Surgery Consent Form

  • Disclaimer

    Your pet will be scheduled for a procedure that requires anesthesia, though very unlikely, anesthesia inherently carries some risk. Therefore, we would like to take this opportunity to explain why pre-anesthetic blood testing will be performed and why it is important to the health of your four legged family member. The anesthetic agent is removed from the body by the liver and kidneys, so it is important to know before anesthesia that these organs are functioning at 100%. Like you, our greatest concern is the well-being of your pet. Before putting him/her under anesthesia, a veterinarian will perform a full comprehensive physical examination to identify any existing medical conditions that could complicate the procedure and compromise the health of your pet. There is always the possibility that a physical exam alone will not identify all of your pet’s health problems. The pre-anesthetic blood profile (a combination of blood tests) is performed prior to anesthesia. This blood profile that we complete in our lab is similar to, and equally as important as those your own physician would run if you were to undergo anesthesia. Results will be immediately available before general anesthesia and/or surgery. The cost of this pre-anesthetic blood profile is included in your estimate. It is important to understand that a pre-anesthetic blood profile does not guarantee the absence of complications. It may, however, greatly reduce the risk of complications that could require medical treatment in the future. If your pet is geriatric or ill, we strongly recommend upgrading to a full comprehensive blood screening.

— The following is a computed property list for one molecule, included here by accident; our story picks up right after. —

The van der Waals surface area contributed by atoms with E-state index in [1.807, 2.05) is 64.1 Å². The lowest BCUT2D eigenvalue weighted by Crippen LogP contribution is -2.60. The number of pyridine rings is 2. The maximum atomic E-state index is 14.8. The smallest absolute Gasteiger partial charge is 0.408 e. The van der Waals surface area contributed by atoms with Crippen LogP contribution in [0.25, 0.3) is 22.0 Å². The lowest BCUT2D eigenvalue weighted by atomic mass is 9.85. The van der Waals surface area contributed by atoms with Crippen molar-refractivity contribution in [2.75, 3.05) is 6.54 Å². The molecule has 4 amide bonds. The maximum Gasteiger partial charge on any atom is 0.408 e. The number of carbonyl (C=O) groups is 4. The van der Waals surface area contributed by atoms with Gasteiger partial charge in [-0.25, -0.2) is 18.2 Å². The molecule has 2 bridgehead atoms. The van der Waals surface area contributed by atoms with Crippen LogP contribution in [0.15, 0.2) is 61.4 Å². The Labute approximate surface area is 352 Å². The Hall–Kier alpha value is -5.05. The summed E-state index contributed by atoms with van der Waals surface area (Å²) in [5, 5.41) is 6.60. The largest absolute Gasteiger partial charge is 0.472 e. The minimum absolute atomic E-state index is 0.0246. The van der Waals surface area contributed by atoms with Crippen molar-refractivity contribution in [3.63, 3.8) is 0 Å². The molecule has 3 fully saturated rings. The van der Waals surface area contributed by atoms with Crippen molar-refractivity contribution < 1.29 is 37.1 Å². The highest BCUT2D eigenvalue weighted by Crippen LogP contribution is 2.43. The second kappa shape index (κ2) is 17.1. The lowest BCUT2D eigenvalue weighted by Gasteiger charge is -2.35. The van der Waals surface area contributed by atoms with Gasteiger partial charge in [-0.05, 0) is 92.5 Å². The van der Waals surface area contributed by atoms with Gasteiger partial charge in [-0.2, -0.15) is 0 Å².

We offer electrocardiogram (ECG) to all patients as part of the pre-surgical work-up. An ECG is a diagnostic tool used to screen patients for the presence of hidden heart disease and/or arrhythmias that can form at any age. ECG’s are conducted the morning of surgery and are evaluated by board-certified cardiologist prior to surgery. Anesthesia protocols are often based on the findings of these reports. ECG’s are optional, but highly recommended tools to ensure a favorable outcome for your pet’s procedure.
    Reuniting lost or stolen pets with their owners is an increasing problem. The AKC Identification Microchip can help alleviate this problem. This small chip, implanted between your pets' shoulder blades, will allow veterinary hospitals, shelters, and law enforcement to identify your pet and contact you.
  • Please click to acknowledge the following statements:

  • I understand that there are risks associated with anesthesia and the procedures set forth above. I am satisfied after speaking with the staff of Ross Hospital for Animals that they will treat my pet as they deem necessary for their health, safety, and well-being. However I do understand that no guarantee of successful treatment can be made. I acknowledge that I have read and fully understand this Authorization for Medical Treatment, the reason why such medical treatment is considered necessary, as well as, its advantages and possible complications, if any. I have received an estimate for the procedure. (If you have not, please ask for one now!) I understand that payment is due at the time my pet is discharged and that a deposit may be required for extensive medical or surgical procedures.
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